When you find yourself sifting through stacks of low budget independent features, you tend to find some common similarities throughout. A spark of a good idea, a lot of ambition, and a healthy love of the genre. Typically, these movies tend to not extend very far past these tenants; and are quickly hampered by low budget, lack of experience and sub par acting. At first glance, "Dark Reel" appears to be one of those films.
"Dark Reel" is about a young horror fan who lands a role in a feature film, won by mail-in contest. When he arrives to work however he soon finds that working in B-Movies is not as glamorous as he thinks. As events unfold and cast members begin to turn up dead, all eyes turn to him, since he's the odd man out on set.
The movie has a solid idea, the spark of something original. It has ambition as well. Where "Dark Reel" manages to beat the B movie cliche is in the acting department. The film packs an all star B-Movie cast of veterans. With genre stalwarts like Tiffany Shepis, Lance Henriksen, Tony Todd, Edward Furlong and Alexander Holden, the film packs a great deal of horror experience into its cast. This alone was enough to pique my interest. However, star power is not the only way to make a good horror movie. You need a decent story and you need some decent direction, and "Dark Reel" managed to prove itself enjoyable in this respect as well, despite not being blockbuster quality.
As the story unfolds, we're initially given a taste of the 'real life events' that the movie is purported to be based on. In the 1930's, a no name starlet is led off to what she believes to be a screen test, only to be brutally murdered and mutilated. Shot in black and white, it is by far the most artistic attempt at film making contained within and does a good job of grabbing the viewer's attention. While there is no real data to back up their claims of the Scarlett May murder being in fact real, it's still a solid plot point, even though they don't really bother to tie it into the rest of the film.
As we jump to modern day and join Eddie Furlong on his adventures in movie making, the story takes a turn and starts to take itself less seriously and dives headfirst into camp-slasher fare. Bad jokes and pokes at real life genre names rule the day, while a slasher killer makes his way through the cast. While it's pretty standard stuff, the slasher's back story proves to be solid and they do a good job of planting enough red herrings to keep you guessing on who the killer is.
Since he's decked out in a flesh mask and wig of the late Scarlett May, complete with a black cape, you make the loose connections back to the intro story pretty quickly. It's when you start to notice the small touches that the writing stands out though. Lance Henriksen's character is an obvious nod to Lloyd Kauffman and his legendary low budget take on filmmaking. Tony Todd shows up as your standard L.A. homicide detective who spews cliche one liners throughout, all while making you feel a bit embarrassed because of the intentional awkwardness.
While Edward Furlong is mostly forgettable and entirely dead pan in his performance, his relationship with co-star "Cassie Blue" manages to pull his time on screen from the depths of groanville. Tiffany Shepis shows her chops here and makes herself shine far and above the rest of the cast. While given her own share of bad jokes and cheesy "50's girl" wardrobe, she still manages to be both adorable, watchable and dare I say... alluring. It's a shame she had to film a sex scene with Furlong. Nobody deserves that!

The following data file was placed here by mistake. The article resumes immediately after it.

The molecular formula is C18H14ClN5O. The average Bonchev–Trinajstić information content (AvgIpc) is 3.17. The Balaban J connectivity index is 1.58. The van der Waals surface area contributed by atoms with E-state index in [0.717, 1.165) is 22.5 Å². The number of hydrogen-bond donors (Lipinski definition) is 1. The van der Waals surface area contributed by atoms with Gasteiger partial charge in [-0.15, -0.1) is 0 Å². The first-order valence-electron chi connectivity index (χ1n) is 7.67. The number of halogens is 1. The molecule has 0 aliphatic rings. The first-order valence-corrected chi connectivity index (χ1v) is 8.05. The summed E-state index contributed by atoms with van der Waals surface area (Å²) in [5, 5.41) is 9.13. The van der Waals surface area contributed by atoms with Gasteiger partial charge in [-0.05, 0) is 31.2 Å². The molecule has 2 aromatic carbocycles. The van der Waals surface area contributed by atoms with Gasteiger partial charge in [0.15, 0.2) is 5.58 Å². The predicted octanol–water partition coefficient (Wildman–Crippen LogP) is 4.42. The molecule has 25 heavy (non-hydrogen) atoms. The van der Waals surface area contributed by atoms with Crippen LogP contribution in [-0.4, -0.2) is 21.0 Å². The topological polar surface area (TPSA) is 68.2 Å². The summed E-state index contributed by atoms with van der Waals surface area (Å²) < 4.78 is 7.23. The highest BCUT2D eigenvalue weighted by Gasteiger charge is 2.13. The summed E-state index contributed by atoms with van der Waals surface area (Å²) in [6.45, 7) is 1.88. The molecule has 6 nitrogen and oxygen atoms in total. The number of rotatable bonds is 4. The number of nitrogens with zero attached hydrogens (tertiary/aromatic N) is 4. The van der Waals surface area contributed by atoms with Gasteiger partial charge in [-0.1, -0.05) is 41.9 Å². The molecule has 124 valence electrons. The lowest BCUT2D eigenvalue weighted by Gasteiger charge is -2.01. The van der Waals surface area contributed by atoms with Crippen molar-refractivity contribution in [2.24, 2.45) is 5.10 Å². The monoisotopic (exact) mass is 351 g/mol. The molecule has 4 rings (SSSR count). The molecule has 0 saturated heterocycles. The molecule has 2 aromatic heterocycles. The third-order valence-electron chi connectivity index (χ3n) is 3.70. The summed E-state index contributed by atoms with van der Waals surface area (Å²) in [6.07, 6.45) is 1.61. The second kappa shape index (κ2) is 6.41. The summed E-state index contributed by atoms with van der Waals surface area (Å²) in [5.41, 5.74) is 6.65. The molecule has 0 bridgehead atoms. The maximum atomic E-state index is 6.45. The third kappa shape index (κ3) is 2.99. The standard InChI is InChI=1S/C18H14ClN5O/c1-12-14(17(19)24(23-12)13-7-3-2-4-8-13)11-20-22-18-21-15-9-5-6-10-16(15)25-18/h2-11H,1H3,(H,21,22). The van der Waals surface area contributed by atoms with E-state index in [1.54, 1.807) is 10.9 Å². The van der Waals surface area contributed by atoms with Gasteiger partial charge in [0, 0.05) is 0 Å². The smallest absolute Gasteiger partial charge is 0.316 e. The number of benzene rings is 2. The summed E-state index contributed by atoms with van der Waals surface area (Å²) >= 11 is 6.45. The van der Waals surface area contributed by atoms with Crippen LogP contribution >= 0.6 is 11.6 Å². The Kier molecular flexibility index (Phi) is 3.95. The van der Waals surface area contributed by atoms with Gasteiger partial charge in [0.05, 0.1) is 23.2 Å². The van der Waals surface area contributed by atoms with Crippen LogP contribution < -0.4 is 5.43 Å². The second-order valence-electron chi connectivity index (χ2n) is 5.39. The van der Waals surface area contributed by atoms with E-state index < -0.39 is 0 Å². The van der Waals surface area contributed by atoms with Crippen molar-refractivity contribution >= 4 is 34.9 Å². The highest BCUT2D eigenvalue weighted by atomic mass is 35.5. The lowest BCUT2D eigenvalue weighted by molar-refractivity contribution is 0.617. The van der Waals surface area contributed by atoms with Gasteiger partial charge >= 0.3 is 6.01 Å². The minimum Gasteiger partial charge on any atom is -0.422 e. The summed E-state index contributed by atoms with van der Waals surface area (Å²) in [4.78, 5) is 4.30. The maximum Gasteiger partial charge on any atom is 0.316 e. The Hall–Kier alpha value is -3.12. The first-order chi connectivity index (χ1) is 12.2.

While enjoyable overall, "Dark Reel" does have some sticking points. The biggest problem in the film is a slow pace that is stretched too thin in parts, making the movie feel slow and slightly clumsy. Even some of our big name stars manage to feel awkward and forced at times leaving the viewer hoping that they hurry up and move past the moment. There is a lengthy scene between Lance Henriksen and Tony Todd that feels five minutes too long and slightly embarrassing. It's obvious that the director just yelled "action", without giving the two genre vets any real direction for the scene.
While some of the jokes that are sprinkled throughout the movie are chuckle-worthy, they also managed to shoe horn them in time and again and drive them into the ground. Bad jokes are always fun, but generally only the first time around. Finally, where the filmmakers spent a great deal of time and care setting up the back story and scene of the Scarlett May murder, they fail to integrate it very well once they jump to modern day. Ms. May makes a return later in the story, but feels shoehorned in as if they realized they forgot to tie her in.
Despite its flaws, "Dark Reel" manages to be that pretty enjoyable indie flick that you've probably never heard of. With a strong cast and Tiffany Shepis to prop up the flawed story, its easy to make it through to the end. I was left with a feeling that the movie smacked of such Hollywood thrillers as "The Black Dahlia" or "L.A. Confidential", only if they were directed by Lloyd Kaufman, with a bigger budget and fewer poop jokes.